I don’t know why I have a habit of watching critically-acclaimed films on the tiny screens of airplanes, the roar of turbines and background chatter mixing with award-winning dialogue, but that’s what I do. That’s how I fell in love with the soundtrack to Moonrise Kingdom and how I first met Charlize Theron’s Furiosa in Mad Max: Fury Road.
The problem is I’m too busy to watch movies, and flights give me some dedicated chill time to catch up on things I’ve been meaning to see, but I digress. Despite that fact that the filmmakers probably would prefer I watch on a big screen, some movies are so good they don’t need it! The Favourite was just such a movie. When it ended, I had to pick my jaw up off the floor, I was so in awe of the skill of the actresses, and the directing. Here’s the verdict on the Scale:
Not offensive to women = 1/1 pt; Features a woman as the main protagonist and/or supporting character = 2/2 pts; Passes the Bechdel-Wallace test = 3/3 pts; Artistic and/or Entertaining = 4/4 pts; Above and Beyond General Media = 5/5 pts
This movie was so good I don’t even know where to start! First of all, I feel like the historical dramas I’ve seen fall into just a few categories/ sliding scale. The first is a pulpy guilty pleasure that does away with historical accuracy in favor of the drama, often romantic tension. These stories have the greatest number of female characters but the representations are likely tropey, or with a “Not Like Other Girls” headliner. See: Reign, The Tudors, Borgia, etc.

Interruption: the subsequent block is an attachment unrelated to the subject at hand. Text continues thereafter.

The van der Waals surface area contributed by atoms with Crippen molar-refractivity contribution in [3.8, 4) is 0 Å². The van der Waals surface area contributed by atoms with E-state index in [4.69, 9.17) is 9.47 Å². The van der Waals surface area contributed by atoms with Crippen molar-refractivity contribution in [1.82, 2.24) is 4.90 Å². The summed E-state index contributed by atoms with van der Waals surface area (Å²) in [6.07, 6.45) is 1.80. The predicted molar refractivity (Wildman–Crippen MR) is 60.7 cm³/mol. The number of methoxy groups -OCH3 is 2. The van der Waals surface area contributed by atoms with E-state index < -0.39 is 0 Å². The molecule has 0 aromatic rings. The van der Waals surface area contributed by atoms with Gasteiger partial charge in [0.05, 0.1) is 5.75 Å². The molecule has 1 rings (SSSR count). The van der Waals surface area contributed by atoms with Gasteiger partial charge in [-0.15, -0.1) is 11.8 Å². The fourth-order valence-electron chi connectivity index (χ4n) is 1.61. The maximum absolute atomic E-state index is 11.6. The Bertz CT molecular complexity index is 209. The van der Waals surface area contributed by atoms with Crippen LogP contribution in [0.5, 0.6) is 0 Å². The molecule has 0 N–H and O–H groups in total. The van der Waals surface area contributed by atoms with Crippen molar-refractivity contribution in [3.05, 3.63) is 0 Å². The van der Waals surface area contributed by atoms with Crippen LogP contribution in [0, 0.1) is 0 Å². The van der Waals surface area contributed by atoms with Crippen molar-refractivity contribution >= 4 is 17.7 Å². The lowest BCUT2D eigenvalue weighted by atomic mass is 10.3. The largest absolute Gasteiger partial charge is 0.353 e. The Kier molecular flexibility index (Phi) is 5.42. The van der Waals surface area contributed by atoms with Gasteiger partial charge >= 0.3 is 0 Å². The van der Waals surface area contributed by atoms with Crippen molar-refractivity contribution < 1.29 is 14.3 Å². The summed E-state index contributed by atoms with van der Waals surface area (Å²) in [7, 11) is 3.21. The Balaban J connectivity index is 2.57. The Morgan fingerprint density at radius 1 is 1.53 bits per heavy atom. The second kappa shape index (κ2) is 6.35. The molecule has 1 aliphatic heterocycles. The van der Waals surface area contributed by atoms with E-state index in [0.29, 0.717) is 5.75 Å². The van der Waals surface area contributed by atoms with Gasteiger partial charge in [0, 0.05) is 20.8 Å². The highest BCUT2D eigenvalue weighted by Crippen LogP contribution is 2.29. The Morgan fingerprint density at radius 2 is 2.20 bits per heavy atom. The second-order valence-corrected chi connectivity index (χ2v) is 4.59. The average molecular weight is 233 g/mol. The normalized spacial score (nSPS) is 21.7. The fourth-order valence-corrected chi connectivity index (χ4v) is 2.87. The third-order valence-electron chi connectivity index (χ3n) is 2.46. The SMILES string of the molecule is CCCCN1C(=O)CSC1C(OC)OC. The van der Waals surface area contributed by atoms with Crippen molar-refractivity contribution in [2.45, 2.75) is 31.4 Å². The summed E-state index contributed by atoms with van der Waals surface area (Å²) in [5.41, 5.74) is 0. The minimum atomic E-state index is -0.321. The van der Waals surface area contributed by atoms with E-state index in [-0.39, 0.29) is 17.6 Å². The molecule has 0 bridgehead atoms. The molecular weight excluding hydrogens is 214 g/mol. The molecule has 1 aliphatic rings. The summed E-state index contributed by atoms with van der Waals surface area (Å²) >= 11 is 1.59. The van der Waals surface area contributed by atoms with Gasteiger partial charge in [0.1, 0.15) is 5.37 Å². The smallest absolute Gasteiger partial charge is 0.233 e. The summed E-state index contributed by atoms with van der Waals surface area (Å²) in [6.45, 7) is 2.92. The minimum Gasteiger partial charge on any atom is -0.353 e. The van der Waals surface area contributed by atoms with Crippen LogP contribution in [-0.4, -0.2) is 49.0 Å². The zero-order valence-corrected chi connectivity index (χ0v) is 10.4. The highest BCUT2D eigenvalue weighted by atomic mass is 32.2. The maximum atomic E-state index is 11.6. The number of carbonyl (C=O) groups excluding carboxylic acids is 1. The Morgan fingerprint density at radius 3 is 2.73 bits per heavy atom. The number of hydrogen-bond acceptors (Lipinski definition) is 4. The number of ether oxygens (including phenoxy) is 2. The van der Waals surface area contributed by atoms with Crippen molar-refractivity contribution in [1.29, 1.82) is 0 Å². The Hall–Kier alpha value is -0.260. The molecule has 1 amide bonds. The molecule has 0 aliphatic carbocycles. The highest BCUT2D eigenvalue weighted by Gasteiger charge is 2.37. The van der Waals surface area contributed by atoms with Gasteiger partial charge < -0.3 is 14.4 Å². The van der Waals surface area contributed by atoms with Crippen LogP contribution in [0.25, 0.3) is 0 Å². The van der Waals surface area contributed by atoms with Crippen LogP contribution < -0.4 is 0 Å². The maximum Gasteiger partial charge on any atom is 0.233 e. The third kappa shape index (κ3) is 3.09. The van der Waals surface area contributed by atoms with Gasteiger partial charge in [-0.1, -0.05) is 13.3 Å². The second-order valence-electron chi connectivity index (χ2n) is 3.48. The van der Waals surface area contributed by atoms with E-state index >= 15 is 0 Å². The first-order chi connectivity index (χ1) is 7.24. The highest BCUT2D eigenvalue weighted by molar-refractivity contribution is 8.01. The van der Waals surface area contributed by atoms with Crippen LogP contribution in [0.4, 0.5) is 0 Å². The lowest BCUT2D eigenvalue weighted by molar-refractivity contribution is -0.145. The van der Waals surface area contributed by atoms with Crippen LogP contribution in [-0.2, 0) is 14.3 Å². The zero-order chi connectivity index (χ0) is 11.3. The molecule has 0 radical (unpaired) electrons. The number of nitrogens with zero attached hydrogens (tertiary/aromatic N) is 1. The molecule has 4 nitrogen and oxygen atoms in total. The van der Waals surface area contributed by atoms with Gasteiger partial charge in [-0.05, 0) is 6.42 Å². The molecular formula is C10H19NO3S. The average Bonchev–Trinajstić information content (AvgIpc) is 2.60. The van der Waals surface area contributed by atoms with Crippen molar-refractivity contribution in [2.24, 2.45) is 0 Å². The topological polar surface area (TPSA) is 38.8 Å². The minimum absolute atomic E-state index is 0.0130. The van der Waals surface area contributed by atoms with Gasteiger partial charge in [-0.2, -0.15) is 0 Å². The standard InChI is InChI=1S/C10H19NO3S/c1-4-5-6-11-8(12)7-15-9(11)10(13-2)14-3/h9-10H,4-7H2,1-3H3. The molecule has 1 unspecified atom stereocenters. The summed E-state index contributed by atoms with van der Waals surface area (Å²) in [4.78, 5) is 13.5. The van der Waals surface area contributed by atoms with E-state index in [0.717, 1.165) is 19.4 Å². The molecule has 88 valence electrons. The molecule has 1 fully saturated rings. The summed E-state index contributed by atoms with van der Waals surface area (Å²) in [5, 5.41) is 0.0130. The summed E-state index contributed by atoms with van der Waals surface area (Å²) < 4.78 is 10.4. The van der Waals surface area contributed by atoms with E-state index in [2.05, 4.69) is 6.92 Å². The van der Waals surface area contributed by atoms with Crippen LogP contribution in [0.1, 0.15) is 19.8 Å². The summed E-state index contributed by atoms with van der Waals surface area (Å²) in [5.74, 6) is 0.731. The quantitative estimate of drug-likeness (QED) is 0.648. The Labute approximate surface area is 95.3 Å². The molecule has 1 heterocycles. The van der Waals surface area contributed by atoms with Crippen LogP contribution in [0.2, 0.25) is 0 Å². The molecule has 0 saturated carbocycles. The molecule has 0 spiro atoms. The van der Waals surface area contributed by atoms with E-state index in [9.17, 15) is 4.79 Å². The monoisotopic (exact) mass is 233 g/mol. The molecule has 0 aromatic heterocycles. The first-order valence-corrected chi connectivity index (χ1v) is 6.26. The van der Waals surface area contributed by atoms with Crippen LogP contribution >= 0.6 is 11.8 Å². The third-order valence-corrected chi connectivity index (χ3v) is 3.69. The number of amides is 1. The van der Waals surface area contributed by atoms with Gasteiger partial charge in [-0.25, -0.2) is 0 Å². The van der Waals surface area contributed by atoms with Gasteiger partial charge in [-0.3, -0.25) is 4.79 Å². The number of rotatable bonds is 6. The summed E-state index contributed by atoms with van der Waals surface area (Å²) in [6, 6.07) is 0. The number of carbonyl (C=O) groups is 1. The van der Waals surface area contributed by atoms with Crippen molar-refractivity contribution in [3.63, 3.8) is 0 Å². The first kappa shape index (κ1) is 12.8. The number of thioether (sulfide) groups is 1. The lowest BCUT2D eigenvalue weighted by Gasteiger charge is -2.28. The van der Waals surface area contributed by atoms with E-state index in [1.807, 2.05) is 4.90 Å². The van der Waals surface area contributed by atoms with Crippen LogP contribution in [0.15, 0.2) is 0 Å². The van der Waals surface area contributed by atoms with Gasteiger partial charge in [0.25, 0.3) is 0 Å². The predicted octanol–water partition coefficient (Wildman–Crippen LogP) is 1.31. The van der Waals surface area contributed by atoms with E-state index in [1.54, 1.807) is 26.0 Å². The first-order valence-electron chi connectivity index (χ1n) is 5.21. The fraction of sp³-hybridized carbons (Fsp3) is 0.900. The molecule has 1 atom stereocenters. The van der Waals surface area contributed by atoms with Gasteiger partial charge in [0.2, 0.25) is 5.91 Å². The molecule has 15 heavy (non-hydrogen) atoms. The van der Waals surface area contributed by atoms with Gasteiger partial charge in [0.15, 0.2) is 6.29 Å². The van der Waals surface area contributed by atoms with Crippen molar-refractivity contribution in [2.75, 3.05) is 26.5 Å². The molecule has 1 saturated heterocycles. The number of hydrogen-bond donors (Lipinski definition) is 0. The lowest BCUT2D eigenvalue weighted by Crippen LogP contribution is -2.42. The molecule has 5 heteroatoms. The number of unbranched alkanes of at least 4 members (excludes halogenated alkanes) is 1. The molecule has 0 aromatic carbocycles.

On the other end of the scale: a Very Serious drama, where war, sex and favor intertwine as characters seek to rise above their station, not knowing what they’re getting themselves into. Every character with more than two lines is a man, and the women could easily be replaced with sexy lamps, who spout words of encouragement every so often.
In both of these types of films, and much of the films in between, the women are so blaahhh. I think that’s why Emma Stone, Rachel Weisz, and Olivia Colman drew me in—each of them were electric in their performances. Olivia Colman won an Oscar and she really deserved it! All of the women were “unlikeable characters” with their flaws on full display. The film didn’t judge them though, it just watched the events unfold, as each character made bad decision after bad decision.
The set design and costumes were really fun, but the directing took the story to another level. This is a movie about a queen, set in her palace, during a war. And yet the way the movie is filmed squeezes you in, so you started to feel as boxed in as the characters, and understand why they are making the wrong moves—they can’t see out of the box any more than we can.
It was deeply refreshing to see women portrayed in this way, and to see power and hurt feelings collide without it being any statement on womanhood, or femininity, as lesser in any way. The story could not be told with gender-flipped characters (I don’t think), the way Emma and Rachel jockey for power and attention is unique to their roles as women in a class-based, patriarchal society. And yet the movie feels like an absolutely universal story of ambition, and being careful what you wish for.
Back to that sliding scale from above—The Favourite isn’t 100% historically accurate, but it takes itself and its characters seriously, and then message it is trying to convey is 100% received, especially in the final frames. You’ll probably leave this movie feeling somewhat sad, but also awed by it. It sweeps that scale aside and transcends it.
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